The Way Live Should Be

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Lady Essence: “Right Now” Album Review and Interview

Lady Essence released her first solo album, Right Now, this past August. Essence is channeling the creative aspects of rap, and addressing a lot of relevant social and political issues while delivering strong insight into herself as a person and an artist. Don’t get caught up on the arrangement of her chromosomes or you’ll be missin’ the point.

I’d imagine being a female emcee in such a male dominated scene could be frustrating and a bit absurd. It might be a bit like a person of average height trying to live in a home that’s structure was built by a team of height challenged people. Or…if you showed up to football practice dressed to play soccer. They’d inform you that you’re not equipped properly and can’t participate, without any knowledge of your ability!
Luckily, the scene in Maine is pretty awesome, and stays quite open minded and supportive.

I sat down to chat with Lady Essence about the album and her involvement with P. Dank, as well as things like sexism, cultural regression, and the importance of balance…you know, girl stuff!

TWLSB: Tell us more about P-Dank. How did that come about for you?

Ess: “When I started my album, Ghost from Educated Advocates got at me and said Spose wanted to talk to me about maybe releasing the album on P Dank. I talked to Spose a couple weeks after, and he was so helpful. If it wasn’t for him, I don’t think the album would have come out. Well, I know the album wouldn’t have come out! I didn’t know how to do almost all of the shit I needed to do. He got the bird pictures on there for me, got the lyrics and everything, I just paid for it. Every insight that he gives me on his business is really helpful because I don’t really know that side of things at all. So when he tells me what’s goin’ on at Universal or anything like that, it’s really cool. He helped me get the album pressed, I brought it to Bullmoose and put it on Bandcamp and stuff, but he was the one who really put everything together. I don’t necessarily feel like I’m signed with them, though…I don’t think I’m even on the website! But the logo is nice to have. People can be like, “Oh, P Dank, that’s cool, she’s affiliated with Spose, EA and all them.’”

TWLSB: In terms of your content, you’re bringing something a bit different to the table at P Dank. Do you feel that once someone sees that label they have certain expectations for you as an artist?

Ess: “Well, I’m white, and I’m a girl, so usually the only expectation they have is that I’m going to suck. Then when they hear me they’re like ‘holy shit, you can actually rap?’  So for the most part, people are just initially shocked that I can rap, and then maybe they’ll be like “nah I’m not feelin’ this, it’s a little too serious…”   They might not understand some of the political jabs, or get into the social commentary going on…
I feel like the most hate I do get is from females who are like “why is she doing this, why isn’t she dressed more…scantily clad…and abiding by the female norms and gender roles?” Once in a while I’ll look into the crowd and I can just tell when I’m getting that look. But for the most part it’s been good love and good reviews!”

TWLSB: Were you hesitant about putting 18 tracks on this album?

Ess: “I wasn’t hesitant at all. I thought 18 was a great number, considering the amount of work I’ve done in the past 4 years or so. The only other thing I had really put out was with In The Attic, so I had a lot of material and I’m really glad that I put that much into Right Now. I’d say the downside is it’s hard to figure out if there’s a real direction to the album, but it wasn’t meant to be a narrative. It was meant to be kind of like a diverse array of political and social standpoints.”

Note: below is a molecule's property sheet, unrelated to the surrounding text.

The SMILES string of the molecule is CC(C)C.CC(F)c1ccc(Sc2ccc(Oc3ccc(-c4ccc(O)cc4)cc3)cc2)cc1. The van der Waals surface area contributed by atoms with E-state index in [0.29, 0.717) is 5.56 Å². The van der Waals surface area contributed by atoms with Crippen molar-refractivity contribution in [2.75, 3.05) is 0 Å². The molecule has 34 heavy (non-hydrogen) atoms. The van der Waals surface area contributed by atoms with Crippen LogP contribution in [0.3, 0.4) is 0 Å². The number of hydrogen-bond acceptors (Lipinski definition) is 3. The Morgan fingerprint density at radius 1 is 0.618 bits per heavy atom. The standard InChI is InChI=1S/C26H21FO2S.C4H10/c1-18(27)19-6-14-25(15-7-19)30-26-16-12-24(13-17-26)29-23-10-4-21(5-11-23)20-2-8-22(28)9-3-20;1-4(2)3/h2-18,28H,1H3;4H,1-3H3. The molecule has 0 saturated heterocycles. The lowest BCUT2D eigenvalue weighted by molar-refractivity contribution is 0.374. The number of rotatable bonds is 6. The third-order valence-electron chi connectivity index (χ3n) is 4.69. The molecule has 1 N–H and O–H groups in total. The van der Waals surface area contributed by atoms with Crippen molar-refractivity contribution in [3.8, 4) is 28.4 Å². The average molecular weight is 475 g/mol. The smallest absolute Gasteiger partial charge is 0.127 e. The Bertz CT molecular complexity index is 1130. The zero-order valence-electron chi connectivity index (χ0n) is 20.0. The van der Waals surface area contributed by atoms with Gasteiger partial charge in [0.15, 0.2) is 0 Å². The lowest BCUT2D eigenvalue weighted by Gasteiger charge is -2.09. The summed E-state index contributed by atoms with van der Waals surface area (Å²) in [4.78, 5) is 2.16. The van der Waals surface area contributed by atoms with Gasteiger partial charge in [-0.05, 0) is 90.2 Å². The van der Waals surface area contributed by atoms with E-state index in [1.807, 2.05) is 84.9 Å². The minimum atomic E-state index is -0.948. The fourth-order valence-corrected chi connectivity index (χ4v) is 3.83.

We’re glad she put that much into Right Now, too! The range of subject matter is rather vast, but her focus on each subject is clear. The album also has 8 featured emcees: Decompoze, One Be Lo, Cryptic Wisdom, Envy, Ryan Augustus, Spose, Shane Reis, and O*Zee.  The 18 tracks on the album includes an intro, and 2 interludes.

TWLSB: Can you tell me more about the interludes and their weight on the album?

Ess: “Well, after Higher (Track 6) the first interlude comes in. In Higher, the end of the hook says “We gotta get our priorities straight.” Right after that the interlude (Musician-Track 7) comes in with “sometimes I need to take a break, just prioritize…” So I was trying to emphasize the priority thing…we need to be putting more valuable concepts in our songs. I’m not sayin’ all the time, but might be better if we educate people. I’m not tryin’ to preach, but let’s just grow a little more. Higher is like a tribute to emcees that are doing that. I was trying to bring in some diverse subject matter. It’s not just a social thing that could apply to the world, but a personal thing. Musician was more of my own personal emotional stuff that I was going through at the time…with music or people or whatever. I thought it correlated well. It’s about trying to prioritize your life with music and everything else.”

One of the tracks on the album that I really got into was Sarah vs. Ess. It addresses the struggle of how one balances the person they are with the artist that has been created…

Ess (On Sarah Vs Ess): “If someone says the word ‘fag’ around me when we’re rapping, I’m more apt to let it go because I’m in rap mode. But it’s still difficult. How do I pry those people (Sarah & Ess) apart and bring them together at the socially acceptable moments? How do I make that etiquette work, how do I balance it all? What do I get mad at, what do I not get mad at? Because I have a personal belief in this…but I also know what has become a part of this culture. I personally clash with what this culture is now. I’m not cool with constantly bashing on people and calling people ‘homo’ or whatever. It’s not at all progressive from where hip-hop started: reporting police brutality and reporting how bad the streets are. It was used as a form of journalism and now it’s used as a form of hate. And it’s completely contradictory to why it started…it makes me so mad. It’s like, how did we have all these female emcees in the 90’s? How did we have all these women being strong and talking about unity and how we gotta come together…and look at where we’re at now, and what’s on the radio. It’s mind boggling for me at times. Sarah can try to change it by writing papers about it. Or Essence could write songs about it.”